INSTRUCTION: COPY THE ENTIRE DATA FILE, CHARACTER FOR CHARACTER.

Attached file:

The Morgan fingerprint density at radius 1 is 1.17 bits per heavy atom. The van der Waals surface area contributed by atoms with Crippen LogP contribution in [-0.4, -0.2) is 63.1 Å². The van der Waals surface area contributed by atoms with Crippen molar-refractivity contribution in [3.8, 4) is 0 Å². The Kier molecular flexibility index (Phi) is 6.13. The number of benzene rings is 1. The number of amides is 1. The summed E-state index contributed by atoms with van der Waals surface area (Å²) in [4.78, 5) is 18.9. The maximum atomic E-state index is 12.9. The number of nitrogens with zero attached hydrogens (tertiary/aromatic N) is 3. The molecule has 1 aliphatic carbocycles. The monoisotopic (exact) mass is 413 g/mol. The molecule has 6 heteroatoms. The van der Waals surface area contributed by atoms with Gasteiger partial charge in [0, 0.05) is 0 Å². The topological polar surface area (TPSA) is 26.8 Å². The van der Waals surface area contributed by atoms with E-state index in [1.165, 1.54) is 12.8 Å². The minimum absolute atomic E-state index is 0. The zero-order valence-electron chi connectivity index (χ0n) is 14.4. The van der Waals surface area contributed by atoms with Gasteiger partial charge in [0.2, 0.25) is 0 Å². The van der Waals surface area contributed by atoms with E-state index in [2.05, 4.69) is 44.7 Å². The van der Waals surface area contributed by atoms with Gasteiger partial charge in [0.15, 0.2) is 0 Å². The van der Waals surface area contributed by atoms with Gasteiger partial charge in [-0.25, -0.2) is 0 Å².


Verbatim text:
The Morgan fingerprint density at radius 1 is 1.17 bits per heavy atom. The van der Waals surface area contributed by atoms with Crippen LogP contribution in [-0.4, -0.2) is 63.1 Å². The van der Waals surface area contributed by atoms with Crippen molar-refractivity contribution in [3.8, 4) is 0 Å². The Kier molecular flexibility index (Phi) is 6.13. The number of benzene rings is 1. The number of amides is 1. The summed E-state index contributed by atoms with van der Waals surface area (Å²) in [4.78, 5) is 18.9. The maximum atomic E-state index is 12.9. The number of nitrogens with zero attached hydrogens (tertiary/aromatic N) is 3. The molecule has 1 aliphatic carbocycles. The monoisotopic (exact) mass is 413 g/mol. The molecule has 6 heteroatoms. The van der Waals surface area contributed by atoms with Gasteiger partial charge in [0, 0.05) is 0 Å². The topological polar surface area (TPSA) is 26.8 Å². The van der Waals surface area contributed by atoms with E-state index in [1.165, 1.54) is 12.8 Å². The minimum absolute atomic E-state index is 0. The zero-order valence-electron chi connectivity index (χ0n) is 14.4. The van der Waals surface area contributed by atoms with Gasteiger partial charge in [0.2, 0.25) is 0 Å². The van der Waals surface area contributed by atoms with E-state index in [2.05, 4.69) is 44.7 Å². The van der Waals surface area contributed by atoms with Gasteiger partial charge in [0.15, 0.2) is 0 Å². The van der Waals surface area contributed by atoms with Gasteiger partial charge in [-0.25, -0.2) is 0 Å².